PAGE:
Propolis is considered an herb because it changes little from its material state. Propolis is comprised of resins which bees collect from tree buds and bark. When tested, the propolis is almost identical to the original resins seeping from the trees, thus classifying it as an herb. Bees use it to fortify the hive; not only using it to seal up minute holes, but also using it to prevent disease, parasites and bacteria from entering the hive.
Bee Propolis has been used since ancient times as both a topical and internal healing agent. There is record of it being used by the Egyptians, the Greeks and the Romans, by the Incas in the 11th century and by the French in the 18th and 19th centuries.
Topically it can be used to heal burns, cuts, wounds and warts. It is an effective anti-fungal and anti-microbial agent and has been effective in eliminating MRSA (antibiotic resistant bacteria). Most of the information about the effectiveness of Bee Propolis is anecdotal amassed over thousands of years of use. Today though there are a handful of laboratory and clinical studies that have examined both the anti-microbial and anti-fungal potential of Propolis.
In 2004 a study was published by an Israeli research group in the Archives of Pediatric and Adolescent Medicine. The group studied ‘the effectiveness of a syrup containing Echinacea, Propolis and Vitamin C in preventing respiratory tract infections in children.’[i] The study included 430 children ages one to five years old with one group receiving the herbal remedy and the other receiving a placebo.
Of the children who took the herbal remedy, there were 55% less instances of respiratory tract infections and if these children did get sick, it was for a shorter period of time.
Additional studies have been done in the Netherlands, Romania and Poland all showing that Propolis acts as a preventative for respiratory tract infections and greatly reduces the recovery time in contracted cases, when used in combination with antibiotics.
Caution: Both adults and kids can take Bee Propolis, but if you have bee allergies then you may be severely allergic to Bee Propolis; additionally if you are uncertain, the same concerns are valid. If you don’t know if you have a bee allergy, you can avoid Propolis altogether, or you can do a test by taking a small amount and observing your reaction. Logic would tell us, do it when others are around so you can get help if you need it. As always, if you are uncertain about any type of remedy, consult your doctor before using it.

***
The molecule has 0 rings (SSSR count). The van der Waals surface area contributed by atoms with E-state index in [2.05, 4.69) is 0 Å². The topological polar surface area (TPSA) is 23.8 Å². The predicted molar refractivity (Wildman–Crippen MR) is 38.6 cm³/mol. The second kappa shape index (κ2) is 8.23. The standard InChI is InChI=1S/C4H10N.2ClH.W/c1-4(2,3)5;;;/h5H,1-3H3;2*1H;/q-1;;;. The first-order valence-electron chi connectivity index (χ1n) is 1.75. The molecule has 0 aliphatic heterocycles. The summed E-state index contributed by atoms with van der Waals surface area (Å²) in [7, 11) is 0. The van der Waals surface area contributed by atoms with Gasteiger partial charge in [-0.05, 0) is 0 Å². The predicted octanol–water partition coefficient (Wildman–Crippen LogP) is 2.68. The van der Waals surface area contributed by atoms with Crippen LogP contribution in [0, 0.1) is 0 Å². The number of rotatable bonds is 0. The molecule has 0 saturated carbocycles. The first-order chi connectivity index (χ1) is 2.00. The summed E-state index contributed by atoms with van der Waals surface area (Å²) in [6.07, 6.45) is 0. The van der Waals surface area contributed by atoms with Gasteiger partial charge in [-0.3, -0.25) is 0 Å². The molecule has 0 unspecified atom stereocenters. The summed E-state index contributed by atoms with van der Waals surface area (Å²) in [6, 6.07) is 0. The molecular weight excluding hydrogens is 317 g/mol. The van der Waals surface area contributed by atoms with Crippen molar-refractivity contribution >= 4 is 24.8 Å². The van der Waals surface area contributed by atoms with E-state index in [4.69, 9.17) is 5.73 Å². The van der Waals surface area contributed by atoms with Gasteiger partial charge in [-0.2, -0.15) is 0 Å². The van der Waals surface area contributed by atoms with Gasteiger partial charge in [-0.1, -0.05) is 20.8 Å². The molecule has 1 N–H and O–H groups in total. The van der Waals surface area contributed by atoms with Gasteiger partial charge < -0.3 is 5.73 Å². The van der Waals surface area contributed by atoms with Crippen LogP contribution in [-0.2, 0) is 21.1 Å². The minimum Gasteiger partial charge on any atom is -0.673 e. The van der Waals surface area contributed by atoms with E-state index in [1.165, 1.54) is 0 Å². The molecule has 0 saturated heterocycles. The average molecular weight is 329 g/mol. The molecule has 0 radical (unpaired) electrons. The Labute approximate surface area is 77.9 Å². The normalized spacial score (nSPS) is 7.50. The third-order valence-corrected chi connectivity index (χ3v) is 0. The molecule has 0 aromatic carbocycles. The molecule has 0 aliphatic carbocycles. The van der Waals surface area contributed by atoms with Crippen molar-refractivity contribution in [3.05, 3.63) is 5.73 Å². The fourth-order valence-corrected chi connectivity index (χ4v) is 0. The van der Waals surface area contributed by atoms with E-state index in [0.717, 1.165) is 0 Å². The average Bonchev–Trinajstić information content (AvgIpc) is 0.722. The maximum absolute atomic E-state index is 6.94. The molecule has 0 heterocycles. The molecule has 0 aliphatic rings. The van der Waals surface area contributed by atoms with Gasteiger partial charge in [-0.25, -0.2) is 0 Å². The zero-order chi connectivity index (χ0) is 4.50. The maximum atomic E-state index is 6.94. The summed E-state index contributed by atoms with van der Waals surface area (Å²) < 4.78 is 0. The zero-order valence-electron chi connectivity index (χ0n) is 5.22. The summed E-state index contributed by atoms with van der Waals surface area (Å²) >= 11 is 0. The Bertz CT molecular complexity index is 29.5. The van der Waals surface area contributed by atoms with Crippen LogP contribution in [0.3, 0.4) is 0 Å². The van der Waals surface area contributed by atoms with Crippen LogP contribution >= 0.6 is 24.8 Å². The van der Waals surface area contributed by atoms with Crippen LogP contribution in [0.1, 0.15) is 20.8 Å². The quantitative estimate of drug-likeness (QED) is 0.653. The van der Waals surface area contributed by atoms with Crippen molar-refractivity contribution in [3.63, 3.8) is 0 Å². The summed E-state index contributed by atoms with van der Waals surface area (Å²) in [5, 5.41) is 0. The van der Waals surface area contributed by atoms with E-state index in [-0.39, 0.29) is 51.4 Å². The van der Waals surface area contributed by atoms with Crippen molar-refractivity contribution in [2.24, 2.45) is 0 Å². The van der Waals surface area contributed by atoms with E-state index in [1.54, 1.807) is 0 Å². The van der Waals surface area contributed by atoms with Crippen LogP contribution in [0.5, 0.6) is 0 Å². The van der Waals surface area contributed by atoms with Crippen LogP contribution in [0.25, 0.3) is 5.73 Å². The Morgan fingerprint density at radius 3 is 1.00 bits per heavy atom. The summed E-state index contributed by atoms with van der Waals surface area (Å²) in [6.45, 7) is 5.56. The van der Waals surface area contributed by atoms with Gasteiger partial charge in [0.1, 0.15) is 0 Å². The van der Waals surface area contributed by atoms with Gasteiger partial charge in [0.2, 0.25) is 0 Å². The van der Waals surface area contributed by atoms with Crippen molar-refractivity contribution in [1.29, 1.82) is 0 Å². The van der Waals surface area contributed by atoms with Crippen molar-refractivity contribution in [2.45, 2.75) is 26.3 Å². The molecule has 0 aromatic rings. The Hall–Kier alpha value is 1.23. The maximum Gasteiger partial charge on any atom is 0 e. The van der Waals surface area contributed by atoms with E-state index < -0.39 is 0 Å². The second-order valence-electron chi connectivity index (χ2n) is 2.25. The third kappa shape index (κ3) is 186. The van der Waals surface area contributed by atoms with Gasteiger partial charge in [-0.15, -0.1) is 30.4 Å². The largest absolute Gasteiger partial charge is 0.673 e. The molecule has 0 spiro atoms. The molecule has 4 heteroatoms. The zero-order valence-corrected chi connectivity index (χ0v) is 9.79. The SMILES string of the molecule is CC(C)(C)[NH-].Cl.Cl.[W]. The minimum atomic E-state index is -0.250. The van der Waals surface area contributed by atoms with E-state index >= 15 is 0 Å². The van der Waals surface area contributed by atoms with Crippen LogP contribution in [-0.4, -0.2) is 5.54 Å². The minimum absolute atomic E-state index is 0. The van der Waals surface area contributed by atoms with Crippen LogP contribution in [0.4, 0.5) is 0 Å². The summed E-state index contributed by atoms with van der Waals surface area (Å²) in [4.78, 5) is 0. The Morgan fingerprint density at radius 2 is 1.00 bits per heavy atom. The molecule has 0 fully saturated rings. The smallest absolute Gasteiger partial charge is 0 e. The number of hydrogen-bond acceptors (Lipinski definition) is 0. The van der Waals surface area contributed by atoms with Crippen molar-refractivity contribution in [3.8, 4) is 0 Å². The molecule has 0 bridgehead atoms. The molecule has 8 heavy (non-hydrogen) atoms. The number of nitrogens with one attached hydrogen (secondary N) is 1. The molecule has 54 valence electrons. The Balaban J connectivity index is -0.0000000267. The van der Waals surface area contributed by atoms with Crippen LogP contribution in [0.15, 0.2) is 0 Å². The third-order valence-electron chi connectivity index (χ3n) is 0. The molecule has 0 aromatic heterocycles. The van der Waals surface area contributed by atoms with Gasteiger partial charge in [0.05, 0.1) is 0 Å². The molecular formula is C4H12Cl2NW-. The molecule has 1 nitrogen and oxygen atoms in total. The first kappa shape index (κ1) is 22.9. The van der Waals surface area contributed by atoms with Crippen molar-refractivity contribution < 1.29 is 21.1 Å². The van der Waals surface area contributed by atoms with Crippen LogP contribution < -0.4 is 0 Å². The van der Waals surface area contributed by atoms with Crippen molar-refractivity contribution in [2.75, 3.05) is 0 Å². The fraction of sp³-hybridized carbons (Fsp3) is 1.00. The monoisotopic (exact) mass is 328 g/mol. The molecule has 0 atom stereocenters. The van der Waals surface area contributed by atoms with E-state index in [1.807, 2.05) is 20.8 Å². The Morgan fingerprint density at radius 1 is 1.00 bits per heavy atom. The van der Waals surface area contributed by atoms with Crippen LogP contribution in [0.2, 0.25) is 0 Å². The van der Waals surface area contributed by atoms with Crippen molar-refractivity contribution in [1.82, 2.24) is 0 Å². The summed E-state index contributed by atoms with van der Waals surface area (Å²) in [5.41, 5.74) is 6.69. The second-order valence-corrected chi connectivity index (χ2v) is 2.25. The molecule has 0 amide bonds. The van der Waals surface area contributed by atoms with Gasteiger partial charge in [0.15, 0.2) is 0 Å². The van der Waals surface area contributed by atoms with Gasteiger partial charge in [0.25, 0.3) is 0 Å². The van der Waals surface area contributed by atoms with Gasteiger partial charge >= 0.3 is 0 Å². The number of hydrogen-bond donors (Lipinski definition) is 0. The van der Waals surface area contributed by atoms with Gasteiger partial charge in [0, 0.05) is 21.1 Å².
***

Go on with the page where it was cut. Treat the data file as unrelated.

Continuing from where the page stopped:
Topically you can mix Propolis with raw honey to place on open wounds.
Internally, the recommend dosage is 500 mg daily for prevention. I advise taking it two weeks on and two weeks off or five days on and two days off particularly during high cold and flu season. By taking a break it lets your body’s own immune system reset and strengthen, rather than being consistently fortified. If you feel yourself coming down with something, take 1000 mg for a few days and see if you can ward whatever it is off.
I’ve been taking Bee Propolis since the early Fall and have noticed a marked difference in my immunity this year.
If you are interested in learning more about Bee Propolis and the many benefits of all bee products, I recommend you read ‘Basic Health Publications User’s Guide to Propolis, Royal Jelly, Honey and Bee Pollen: Learn How to use “Bee Food” to Enhance Your Health and Immunity’ by C. Leigh Broadhurst, Ph.D. The author offers a comprehensive overview of all Bee Products. A few others include: BEE WELL BEE WISE with Bee Pollen, Bee Propolis, Royal Jelly (Dr Jensen’s Health Handbook #5) and Bee Propolis: Natural Healing from the Hive (Nature’s Remedies S.) by James Fearnley
(C) Christine Agro 2013
Christine Agro is a Mom, Clairvoyant, Metaphysical Expert and Traditional Naturopath/Master Herbalist. Christine has a new book coming out in February, ’10 Ways to Naturally Avoid Colds and Flu (…and What To Do When They Come Knocking) Second Edition. Visit Christine’s website and subscribe to her blog and you’ll be alerted when the book is available. Please find more information at www.christineagro.com
1. C. Leigh Broadhurst, Ph.D., Jack Challem Editor, Basic Health Publications User’s Guide to Propolis, Royal Jelly, Honey and Bee Pollen: Learn How to use “Bee Food” to Enhance Your Health and Immunity. Basic Health Publications, Inc., 2005, Kindle Version, Loc 303.